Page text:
• Economic factors – Macroeconomic factors can have a big impact on share prices. For example, changes in inflation or central bank interest rates. An unusual recent example would be the Coronavirus outbreak which has led to entire countries being locked down and significantly impacting both supply chains and consumer demand.
  • Industry trends – Demand for shares in a particular sector may rise if one firm posts strong results. This is because companies operating in the same industry are often exposed to the same pressures. For example, if EasyJet posts a quarterly update boasting strong passenger numbers and increased profits as a result of falling oil prices and increased consumer confidence, RyanAir shares may rise.

Where are shares traded?

Shares in listed companies are traded on various stock markets around the world. The most established stock exchanges are as follows:

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Stock marketCountryCurrencyPrimary Indices
New York Stock ExchangeUSAUnited States Dollar (USD)Dow Jones Industrial Average, S&P 500
NASDAQUSAUnited States Dollar (USD)NASDAQ 100, NASDAQ Financial 100, NASDAQ Composite
Tokyo Stock ExchangeJapanJapanese Yen (JPY)Nikkei 225, TOPIX, J30
Shanghai Stock ExchangeChinaChinese Yuan (CNY) for domestic investment only / United States Dollar (USD) for foreign investmentSSE Composite
Hong Kong Stock Exchange (SEHK)Hong KongHong Kong Dollar (HKD)Hang Seng
London Stock Exchange (LSE)UKPound Sterling (GBP)FTSE 100, FTSE 250, FTSE Small Cap, FTSE All-Share
Alternative Investment Market (AIM)UKPound Sterling (GBP)FTSE AIM
EuronextNetherlandsEURO (EUR)AEX, BEL 20, CAC 40, ISEQ 40, PSI 20
Shenzhen Stock Exchange (SZSE)ChinaChinese Yuan (CNY)Shenzhen Stock Exchange Composite Index
Toronto Stock Exchange (TSX)CanadaCanadian Dollar (CAD)S&P/TSX Composite Index
Frankfurt Stock Exchange (FWB)GermanyEURO (EUR)DAX 30

Where can you buy shares?

Shares are typically acquired via online share dealing accounts. Whilst it is possible to acquire via other means (using a traditional stockbroker, financial advisor or investment manager), online execution only brokerages such as Hargreaves Lansdown or Fidelity tend to be the most cost effective. For further information, read our reviews of the Hargreaves Lansdown and Fidelity platforms.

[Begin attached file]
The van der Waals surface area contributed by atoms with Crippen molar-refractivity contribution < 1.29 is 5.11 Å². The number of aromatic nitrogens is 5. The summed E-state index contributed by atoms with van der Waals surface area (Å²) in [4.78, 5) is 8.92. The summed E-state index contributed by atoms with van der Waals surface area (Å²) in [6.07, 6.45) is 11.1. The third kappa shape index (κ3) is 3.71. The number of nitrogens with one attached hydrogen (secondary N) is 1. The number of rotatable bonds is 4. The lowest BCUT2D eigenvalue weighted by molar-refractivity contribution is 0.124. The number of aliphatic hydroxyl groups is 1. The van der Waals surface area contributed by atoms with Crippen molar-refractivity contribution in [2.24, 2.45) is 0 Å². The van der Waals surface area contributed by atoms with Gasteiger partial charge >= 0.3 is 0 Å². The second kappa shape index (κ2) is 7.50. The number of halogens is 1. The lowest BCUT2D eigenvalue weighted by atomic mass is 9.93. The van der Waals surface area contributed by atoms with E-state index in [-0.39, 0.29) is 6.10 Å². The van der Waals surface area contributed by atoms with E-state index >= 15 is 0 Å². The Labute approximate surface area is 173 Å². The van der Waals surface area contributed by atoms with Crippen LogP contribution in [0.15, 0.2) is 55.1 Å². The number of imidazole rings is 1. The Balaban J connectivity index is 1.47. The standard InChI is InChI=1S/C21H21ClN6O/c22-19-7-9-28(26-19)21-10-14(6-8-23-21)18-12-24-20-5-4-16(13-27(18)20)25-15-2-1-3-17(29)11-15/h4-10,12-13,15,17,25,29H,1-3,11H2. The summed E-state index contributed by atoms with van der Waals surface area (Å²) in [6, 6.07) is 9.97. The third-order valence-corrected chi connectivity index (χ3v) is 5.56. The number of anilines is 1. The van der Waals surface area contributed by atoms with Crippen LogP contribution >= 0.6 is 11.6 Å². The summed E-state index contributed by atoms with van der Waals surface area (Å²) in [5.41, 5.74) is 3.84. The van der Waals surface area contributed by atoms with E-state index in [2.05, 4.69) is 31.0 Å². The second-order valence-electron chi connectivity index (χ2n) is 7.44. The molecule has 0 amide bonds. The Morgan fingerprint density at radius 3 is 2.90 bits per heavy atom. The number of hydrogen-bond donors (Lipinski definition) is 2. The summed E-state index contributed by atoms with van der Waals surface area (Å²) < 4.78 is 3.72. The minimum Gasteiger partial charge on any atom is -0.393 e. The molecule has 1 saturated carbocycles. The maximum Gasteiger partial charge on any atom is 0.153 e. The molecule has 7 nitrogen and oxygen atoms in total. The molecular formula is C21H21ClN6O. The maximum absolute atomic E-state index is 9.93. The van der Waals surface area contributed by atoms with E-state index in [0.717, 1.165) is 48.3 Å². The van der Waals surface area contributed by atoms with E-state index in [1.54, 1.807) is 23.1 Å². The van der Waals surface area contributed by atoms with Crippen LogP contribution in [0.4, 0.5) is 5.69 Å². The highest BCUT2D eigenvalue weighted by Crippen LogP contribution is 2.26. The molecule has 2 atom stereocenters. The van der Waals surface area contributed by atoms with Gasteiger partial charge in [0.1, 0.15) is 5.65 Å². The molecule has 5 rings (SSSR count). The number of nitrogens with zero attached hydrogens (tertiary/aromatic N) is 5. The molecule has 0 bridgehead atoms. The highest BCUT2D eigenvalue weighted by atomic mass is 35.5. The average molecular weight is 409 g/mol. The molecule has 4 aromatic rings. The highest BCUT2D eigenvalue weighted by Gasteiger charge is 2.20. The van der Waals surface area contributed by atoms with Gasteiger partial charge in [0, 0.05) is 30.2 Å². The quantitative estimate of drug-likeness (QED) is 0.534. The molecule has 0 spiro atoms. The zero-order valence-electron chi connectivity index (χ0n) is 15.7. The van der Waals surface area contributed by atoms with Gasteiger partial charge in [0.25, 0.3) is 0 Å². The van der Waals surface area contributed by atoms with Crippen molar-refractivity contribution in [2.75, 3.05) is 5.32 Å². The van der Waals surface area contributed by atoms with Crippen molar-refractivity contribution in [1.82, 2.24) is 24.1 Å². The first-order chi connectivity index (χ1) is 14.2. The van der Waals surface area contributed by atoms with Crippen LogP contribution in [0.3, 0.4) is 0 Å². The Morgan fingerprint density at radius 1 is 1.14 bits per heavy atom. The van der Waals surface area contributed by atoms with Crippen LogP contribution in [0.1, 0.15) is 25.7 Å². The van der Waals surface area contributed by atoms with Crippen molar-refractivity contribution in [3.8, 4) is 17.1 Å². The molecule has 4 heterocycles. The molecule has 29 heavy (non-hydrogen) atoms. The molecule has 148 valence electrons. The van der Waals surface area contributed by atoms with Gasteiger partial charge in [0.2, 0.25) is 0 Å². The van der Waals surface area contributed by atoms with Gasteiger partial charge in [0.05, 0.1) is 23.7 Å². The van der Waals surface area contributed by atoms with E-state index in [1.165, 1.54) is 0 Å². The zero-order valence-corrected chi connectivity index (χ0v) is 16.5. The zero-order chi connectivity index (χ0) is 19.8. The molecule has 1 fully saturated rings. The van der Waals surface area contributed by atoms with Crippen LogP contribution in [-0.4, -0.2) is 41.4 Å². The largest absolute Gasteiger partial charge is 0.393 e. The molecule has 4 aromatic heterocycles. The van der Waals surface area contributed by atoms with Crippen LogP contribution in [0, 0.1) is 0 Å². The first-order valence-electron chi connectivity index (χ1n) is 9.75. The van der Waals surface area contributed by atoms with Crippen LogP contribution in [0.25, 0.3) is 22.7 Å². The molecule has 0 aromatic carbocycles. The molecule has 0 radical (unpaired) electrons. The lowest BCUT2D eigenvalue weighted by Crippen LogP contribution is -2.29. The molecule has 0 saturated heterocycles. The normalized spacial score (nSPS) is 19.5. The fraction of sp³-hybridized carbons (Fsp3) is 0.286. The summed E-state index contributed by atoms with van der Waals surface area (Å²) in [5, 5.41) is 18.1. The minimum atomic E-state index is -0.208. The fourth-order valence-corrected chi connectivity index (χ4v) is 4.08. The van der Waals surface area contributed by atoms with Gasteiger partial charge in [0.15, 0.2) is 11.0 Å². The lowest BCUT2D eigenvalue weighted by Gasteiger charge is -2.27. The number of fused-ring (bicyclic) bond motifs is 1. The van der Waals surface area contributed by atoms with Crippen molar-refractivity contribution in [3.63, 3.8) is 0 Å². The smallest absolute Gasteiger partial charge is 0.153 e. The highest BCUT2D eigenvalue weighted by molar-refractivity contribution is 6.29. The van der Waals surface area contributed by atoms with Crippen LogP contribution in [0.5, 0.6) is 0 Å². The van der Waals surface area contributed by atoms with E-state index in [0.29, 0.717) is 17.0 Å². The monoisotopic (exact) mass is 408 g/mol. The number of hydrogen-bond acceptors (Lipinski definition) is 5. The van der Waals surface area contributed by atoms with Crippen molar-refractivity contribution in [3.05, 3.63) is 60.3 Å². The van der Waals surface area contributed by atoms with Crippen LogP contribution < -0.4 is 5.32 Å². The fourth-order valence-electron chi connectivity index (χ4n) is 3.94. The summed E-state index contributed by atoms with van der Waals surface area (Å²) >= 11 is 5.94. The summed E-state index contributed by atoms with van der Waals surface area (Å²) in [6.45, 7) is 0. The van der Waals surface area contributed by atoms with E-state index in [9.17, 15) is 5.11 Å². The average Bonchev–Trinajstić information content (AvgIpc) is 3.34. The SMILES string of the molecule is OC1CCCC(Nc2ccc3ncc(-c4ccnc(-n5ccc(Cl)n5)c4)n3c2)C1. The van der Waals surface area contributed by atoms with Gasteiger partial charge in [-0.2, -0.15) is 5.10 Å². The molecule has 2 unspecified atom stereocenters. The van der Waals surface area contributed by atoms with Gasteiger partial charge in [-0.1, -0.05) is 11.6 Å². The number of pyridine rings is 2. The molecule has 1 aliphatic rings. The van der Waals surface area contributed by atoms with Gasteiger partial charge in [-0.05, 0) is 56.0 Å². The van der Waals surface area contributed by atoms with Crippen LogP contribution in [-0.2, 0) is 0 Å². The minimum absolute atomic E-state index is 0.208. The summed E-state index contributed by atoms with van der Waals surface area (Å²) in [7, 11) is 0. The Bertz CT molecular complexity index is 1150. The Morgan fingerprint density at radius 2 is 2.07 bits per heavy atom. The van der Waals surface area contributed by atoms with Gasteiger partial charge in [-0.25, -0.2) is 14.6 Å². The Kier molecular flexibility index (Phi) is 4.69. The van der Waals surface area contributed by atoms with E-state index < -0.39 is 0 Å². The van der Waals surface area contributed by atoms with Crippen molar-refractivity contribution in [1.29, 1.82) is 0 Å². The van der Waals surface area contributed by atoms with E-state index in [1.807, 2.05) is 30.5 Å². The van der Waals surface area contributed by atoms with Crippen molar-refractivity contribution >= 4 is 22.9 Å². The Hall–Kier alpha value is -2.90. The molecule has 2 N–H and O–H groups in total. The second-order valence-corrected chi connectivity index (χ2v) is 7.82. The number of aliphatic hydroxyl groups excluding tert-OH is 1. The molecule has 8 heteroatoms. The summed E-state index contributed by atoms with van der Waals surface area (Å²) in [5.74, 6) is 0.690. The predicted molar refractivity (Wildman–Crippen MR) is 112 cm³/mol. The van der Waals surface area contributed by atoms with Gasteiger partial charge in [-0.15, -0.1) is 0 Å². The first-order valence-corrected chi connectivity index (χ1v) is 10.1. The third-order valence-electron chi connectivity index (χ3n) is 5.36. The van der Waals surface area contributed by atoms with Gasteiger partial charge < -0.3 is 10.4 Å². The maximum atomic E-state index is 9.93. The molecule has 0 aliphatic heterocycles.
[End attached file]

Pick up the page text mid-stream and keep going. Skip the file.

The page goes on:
Costs incurred will be higher if you opt for an advisory or discretionary broker. Whereas execution only brokers solely buy/sell shares according to instructions and provide no advice, advisory brokers executive your orders but also provide advice, whilst discretionary brokers go a step further by actively buying and selling shares on your behalf.

What costs are involved in buying shares using execution-only platforms?

Depending on which online share dealing account you choose, fees to acquire UK shares will typically vary between £6 and £15 per trade (generally higher for overseas shares). Other costs to consider when choosing an online brokerage include frequent trader discounts (discounted charges where you make a certain volume of trades per month) and platform fees (annual costs for maintaining your account). Regardless of the platform you choose, stamp duty of 0.5% (applicable to 20/21 tax year).

Read our cost comparison of the various execution only share dealing accounts here.

If you feel that you do not have the necessary experience to make share purchase decisions yourself, another option is to make investments in managed or passive funds. These investment vehicles enable you to diversify across a large number of shareholdings without actively researching individual companies yourself.